The Ministry of Railways (MOR) is as old as New China, having been in operation since October 1949. But on March 10, toward the construction of a newer China at the 12th National People’s Congress, the government announced a series of reforms and reconstructions, which included the decision to dissolve outdated ministries. The Ministry of Railways, for one.
The question that was immediately on everyone’s mind in Beijing: when would MOR’s signature plate, which has been up for 64 years, be removed from its office at the Avenue of Eternal Peace?
People waited outside, in front of the famous plate, every day starting March 10 — waiting, just waiting in vain. And then finally, yesterday morning, it happened. It was a low-key event, without ceremony or fireworks. A handful of employees simply came out at dawn and took down the sign by hand. Only a few pedestrians were lucky enough to have witnessed the historic moment.
When reporters from Xinhua arrived at the scene at 11 am, the three characters for MOR — 铁道部 — were nowhere to be seen. The new plate reads, “China Railway Corporation.” According to Xinhua, the old plate has been sent to China Railway Museum.
On the same day, the Ministry of Health in Haidian District, which has been around for 32 years, was quietly re-plated to read “National Population Control and One-Child-Policy Burea.”
A man who didn’t want to be identified told reporters that as a former railroad worker, upon hearing the March 10 announcement, he took leave from work in Hebei province to take one last look at the ministry whose history is so closely entwined with that of New China.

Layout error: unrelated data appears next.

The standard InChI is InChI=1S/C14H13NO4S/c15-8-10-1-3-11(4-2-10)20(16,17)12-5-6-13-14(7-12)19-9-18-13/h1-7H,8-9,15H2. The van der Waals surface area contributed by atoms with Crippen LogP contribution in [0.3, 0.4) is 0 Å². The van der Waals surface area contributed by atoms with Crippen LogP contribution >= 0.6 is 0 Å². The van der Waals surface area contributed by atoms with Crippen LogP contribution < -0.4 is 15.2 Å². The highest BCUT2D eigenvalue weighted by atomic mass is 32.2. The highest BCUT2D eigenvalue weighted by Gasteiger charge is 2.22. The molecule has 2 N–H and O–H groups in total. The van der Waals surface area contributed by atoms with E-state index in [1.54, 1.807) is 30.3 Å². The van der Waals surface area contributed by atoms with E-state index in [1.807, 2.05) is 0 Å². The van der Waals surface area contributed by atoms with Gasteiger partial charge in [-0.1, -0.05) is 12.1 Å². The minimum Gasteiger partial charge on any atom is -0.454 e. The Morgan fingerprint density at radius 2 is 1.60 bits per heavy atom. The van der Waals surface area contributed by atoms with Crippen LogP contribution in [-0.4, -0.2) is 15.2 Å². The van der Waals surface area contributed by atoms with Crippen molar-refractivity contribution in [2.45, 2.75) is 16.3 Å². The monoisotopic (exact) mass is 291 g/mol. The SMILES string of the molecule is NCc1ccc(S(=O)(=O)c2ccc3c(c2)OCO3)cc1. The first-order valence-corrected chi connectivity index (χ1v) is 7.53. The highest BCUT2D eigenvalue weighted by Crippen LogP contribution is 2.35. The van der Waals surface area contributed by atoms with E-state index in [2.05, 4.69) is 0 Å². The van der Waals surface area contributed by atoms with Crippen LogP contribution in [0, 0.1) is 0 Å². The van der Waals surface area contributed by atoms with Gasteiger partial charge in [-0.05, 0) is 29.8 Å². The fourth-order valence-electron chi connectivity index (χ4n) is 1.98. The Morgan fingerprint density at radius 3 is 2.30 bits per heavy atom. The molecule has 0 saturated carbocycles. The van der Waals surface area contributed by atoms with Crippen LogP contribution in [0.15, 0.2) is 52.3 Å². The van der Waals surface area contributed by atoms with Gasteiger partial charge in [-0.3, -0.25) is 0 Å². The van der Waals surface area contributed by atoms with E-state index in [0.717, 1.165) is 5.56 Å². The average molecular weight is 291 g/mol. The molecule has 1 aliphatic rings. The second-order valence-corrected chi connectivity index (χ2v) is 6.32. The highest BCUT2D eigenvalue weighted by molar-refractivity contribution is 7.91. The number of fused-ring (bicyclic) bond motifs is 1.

Netizens on Weibo have expressed regret. User @wooden_head wrote, “I drove by for work and was appalled to see the new plate! My family and I came over twice before and it didn’t happen. Man, why did they take it down so unexpectedly!”
Most Chinese, however, are optimistic about the changes being implemented. @不能吃我, a self-proclaimed railroad fan, wrote that she took a picture of the old plate and the new one. “Change is good. Change means hope, and I have faith that the future of China will be different and better.”
The Ministry of Railways Timeline:
October 1, 1949: The Ministry of Railways of China is established, according to the 18th commandment of Law of the State Council of the People’s Republic of China.
September 1954: The Ministry of Railways is fully controlled by the Central People’s Government, the chief administrative authority of China.
1970: The Ministry of Transportations falls under the Ministry of Railways, so that MOR becomes a single powerful agency that controls everything running on the road.
March 2013: the 12th National People’s Congress terminats the Ministry of Railways and replaces it with China Railway Corporation.
Xiao Yi is a travel enthusiast who tweets @ellies_day.
Housing the new China Railways Corporation (SOE, central SOE?) in the very same building as MOR, this is Change We Can Believe In.